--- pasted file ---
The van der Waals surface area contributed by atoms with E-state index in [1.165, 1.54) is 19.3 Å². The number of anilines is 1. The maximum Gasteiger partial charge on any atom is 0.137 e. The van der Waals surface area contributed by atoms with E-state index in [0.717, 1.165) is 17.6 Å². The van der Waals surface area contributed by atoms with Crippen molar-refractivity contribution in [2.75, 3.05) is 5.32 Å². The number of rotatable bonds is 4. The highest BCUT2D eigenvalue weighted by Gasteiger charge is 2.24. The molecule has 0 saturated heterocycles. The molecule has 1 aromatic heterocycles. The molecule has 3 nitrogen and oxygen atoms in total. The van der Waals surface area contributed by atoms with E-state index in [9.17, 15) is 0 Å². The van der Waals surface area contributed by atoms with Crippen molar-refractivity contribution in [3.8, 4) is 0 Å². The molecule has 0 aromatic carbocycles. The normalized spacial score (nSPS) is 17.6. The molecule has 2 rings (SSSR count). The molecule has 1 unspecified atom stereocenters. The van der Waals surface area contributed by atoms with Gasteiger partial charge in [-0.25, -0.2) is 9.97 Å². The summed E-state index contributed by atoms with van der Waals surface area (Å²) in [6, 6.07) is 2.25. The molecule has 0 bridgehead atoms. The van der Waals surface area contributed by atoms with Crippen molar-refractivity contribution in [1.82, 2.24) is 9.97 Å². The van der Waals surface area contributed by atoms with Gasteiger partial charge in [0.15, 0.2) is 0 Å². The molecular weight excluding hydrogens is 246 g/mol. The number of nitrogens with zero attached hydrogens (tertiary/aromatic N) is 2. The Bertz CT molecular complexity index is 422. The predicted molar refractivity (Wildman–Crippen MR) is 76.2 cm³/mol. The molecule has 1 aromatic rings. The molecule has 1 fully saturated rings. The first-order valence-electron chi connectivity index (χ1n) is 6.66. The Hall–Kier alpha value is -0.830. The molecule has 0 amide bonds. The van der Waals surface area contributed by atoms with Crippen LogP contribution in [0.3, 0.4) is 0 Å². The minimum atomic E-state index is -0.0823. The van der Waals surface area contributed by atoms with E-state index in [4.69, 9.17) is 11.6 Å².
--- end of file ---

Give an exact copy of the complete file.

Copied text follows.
The van der Waals surface area contributed by atoms with E-state index in [1.165, 1.54) is 19.3 Å². The number of anilines is 1. The maximum Gasteiger partial charge on any atom is 0.137 e. The van der Waals surface area contributed by atoms with E-state index in [0.717, 1.165) is 17.6 Å². The van der Waals surface area contributed by atoms with Crippen molar-refractivity contribution in [2.75, 3.05) is 5.32 Å². The number of rotatable bonds is 4. The highest BCUT2D eigenvalue weighted by Gasteiger charge is 2.24. The molecule has 0 saturated heterocycles. The molecule has 1 aromatic heterocycles. The molecule has 3 nitrogen and oxygen atoms in total. The van der Waals surface area contributed by atoms with E-state index in [9.17, 15) is 0 Å². The van der Waals surface area contributed by atoms with Crippen molar-refractivity contribution in [3.8, 4) is 0 Å². The molecule has 0 aromatic carbocycles. The normalized spacial score (nSPS) is 17.6. The molecule has 2 rings (SSSR count). The molecule has 1 unspecified atom stereocenters. The van der Waals surface area contributed by atoms with Gasteiger partial charge in [-0.25, -0.2) is 9.97 Å². The summed E-state index contributed by atoms with van der Waals surface area (Å²) in [6, 6.07) is 2.25. The molecule has 0 bridgehead atoms. The van der Waals surface area contributed by atoms with Crippen molar-refractivity contribution in [1.82, 2.24) is 9.97 Å². The van der Waals surface area contributed by atoms with Gasteiger partial charge in [0.15, 0.2) is 0 Å². The molecular weight excluding hydrogens is 246 g/mol. The number of nitrogens with zero attached hydrogens (tertiary/aromatic N) is 2. The Bertz CT molecular complexity index is 422. The predicted molar refractivity (Wildman–Crippen MR) is 76.2 cm³/mol. The molecule has 1 aromatic rings. The molecule has 1 fully saturated rings. The first-order valence-electron chi connectivity index (χ1n) is 6.66. The Hall–Kier alpha value is -0.830. The molecule has 0 amide bonds. The van der Waals surface area contributed by atoms with Crippen LogP contribution in [0.3, 0.4) is 0 Å². The minimum atomic E-state index is -0.0823. The van der Waals surface area contributed by atoms with E-state index in [4.69, 9.17) is 11.6 Å².